Sam Manekshaw’s leadership had more consistency than style: Army Commander: The Tribune India
Tribune press service
Chandigarh, December 19
Marshal SHFJ Manekshaw designed and practiced a unique brand of military leadership based on an original application of wit, self-confidence and a pragmatic approach, said Lt. Gen. Raj Shukla, commanding general officer of the army training command.
Transported along the three services
Sam Manekshaw was a de facto CDS during the war due to his ability to deal with the three departments as well as the bureaucracy. – Lt Gen Raj Shukla, GOC-in-C, Army Training Command
Speaking at the Military Literature Festival today, General Shukla said the iconic military leader who led India to victory in the 1971 Indo-Pakistan War was a great leader with a sharp mind , a strong sense of self-worth, a deep conviction and a great impatience. with paperwork.
Giving insight into the personalities of the main commanders running affairs during this time, General Shukla said that Sam was a de facto CDS during the war due to his ability to lead the three services as well as the bureaucracy.
Speaking of Lt. Gen. Sagat Singh, who was GOC’s 4th Corps in the Eastern Sector during the war, Gen. Shukla said he was a fighting legend who won every time he fought, that this either in Goa, Mizoram and finally in Bangladesh.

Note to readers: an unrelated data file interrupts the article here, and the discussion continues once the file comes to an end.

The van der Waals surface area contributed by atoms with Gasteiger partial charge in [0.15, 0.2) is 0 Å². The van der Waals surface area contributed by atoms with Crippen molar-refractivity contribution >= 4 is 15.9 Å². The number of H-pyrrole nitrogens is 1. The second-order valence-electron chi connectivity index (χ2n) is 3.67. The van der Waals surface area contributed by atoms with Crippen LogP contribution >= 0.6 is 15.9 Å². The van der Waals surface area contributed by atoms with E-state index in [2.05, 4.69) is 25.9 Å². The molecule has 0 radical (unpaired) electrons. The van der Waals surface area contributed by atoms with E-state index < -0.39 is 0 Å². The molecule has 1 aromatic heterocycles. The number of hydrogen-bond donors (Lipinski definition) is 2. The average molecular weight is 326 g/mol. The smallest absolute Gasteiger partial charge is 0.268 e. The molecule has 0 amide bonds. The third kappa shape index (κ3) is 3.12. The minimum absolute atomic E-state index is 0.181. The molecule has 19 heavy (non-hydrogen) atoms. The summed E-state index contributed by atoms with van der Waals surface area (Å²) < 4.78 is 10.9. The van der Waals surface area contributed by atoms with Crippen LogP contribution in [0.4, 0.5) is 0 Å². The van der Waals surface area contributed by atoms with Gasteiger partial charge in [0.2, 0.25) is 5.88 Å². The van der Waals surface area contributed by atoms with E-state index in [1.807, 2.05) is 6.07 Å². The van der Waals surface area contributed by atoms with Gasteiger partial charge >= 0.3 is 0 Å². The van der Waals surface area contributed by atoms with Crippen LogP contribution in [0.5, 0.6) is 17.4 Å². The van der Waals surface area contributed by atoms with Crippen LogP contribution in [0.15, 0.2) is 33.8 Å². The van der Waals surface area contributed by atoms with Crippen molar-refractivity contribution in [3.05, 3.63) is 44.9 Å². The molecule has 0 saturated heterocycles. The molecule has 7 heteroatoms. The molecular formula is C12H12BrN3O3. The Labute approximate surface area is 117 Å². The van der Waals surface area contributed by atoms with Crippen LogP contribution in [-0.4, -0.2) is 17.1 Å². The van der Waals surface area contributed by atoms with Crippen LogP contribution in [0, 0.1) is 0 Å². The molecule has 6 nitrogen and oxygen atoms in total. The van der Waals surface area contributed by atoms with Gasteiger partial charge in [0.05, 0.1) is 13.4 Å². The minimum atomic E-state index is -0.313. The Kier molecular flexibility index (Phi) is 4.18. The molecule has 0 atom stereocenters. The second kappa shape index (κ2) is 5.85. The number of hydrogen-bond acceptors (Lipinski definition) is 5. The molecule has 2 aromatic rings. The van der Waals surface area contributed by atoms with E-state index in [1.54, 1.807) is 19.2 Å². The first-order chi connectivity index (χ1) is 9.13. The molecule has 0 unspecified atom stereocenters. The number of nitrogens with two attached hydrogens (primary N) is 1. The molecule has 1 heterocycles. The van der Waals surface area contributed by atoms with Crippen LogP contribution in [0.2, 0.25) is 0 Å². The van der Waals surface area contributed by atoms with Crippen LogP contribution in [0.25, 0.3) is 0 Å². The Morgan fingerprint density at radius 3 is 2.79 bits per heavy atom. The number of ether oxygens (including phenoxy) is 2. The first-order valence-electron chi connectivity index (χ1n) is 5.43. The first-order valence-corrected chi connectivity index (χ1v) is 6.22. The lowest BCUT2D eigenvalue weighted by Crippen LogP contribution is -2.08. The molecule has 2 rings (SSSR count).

“He was an adamant commander who was ready to wage a war without compromise. He understood early in his career that the only rule in war is to win. In the Indian context he was unmatched and internationally. it compared favorably to the best in the industry, ”said General Shukla.
Sam Manekshaw and Sagat Singh, although being diverse personalities, complemented each other during the waging of the war and enabled the country to successfully achieve its goals, he said.
Earlier, SS Boparai, an IPS officer who was stationed in Fazilka, shared his experiences in combating smuggling, black marketing and product overvaluation as well as his cooperation with military authorities on various issues.
Major-General Pushpendra Singh spoke about the introduction of new heavy mortars into the artillery just before the start of the war and how these were launched and implemented in a very short time, surprising the Israeli experts came to help the army.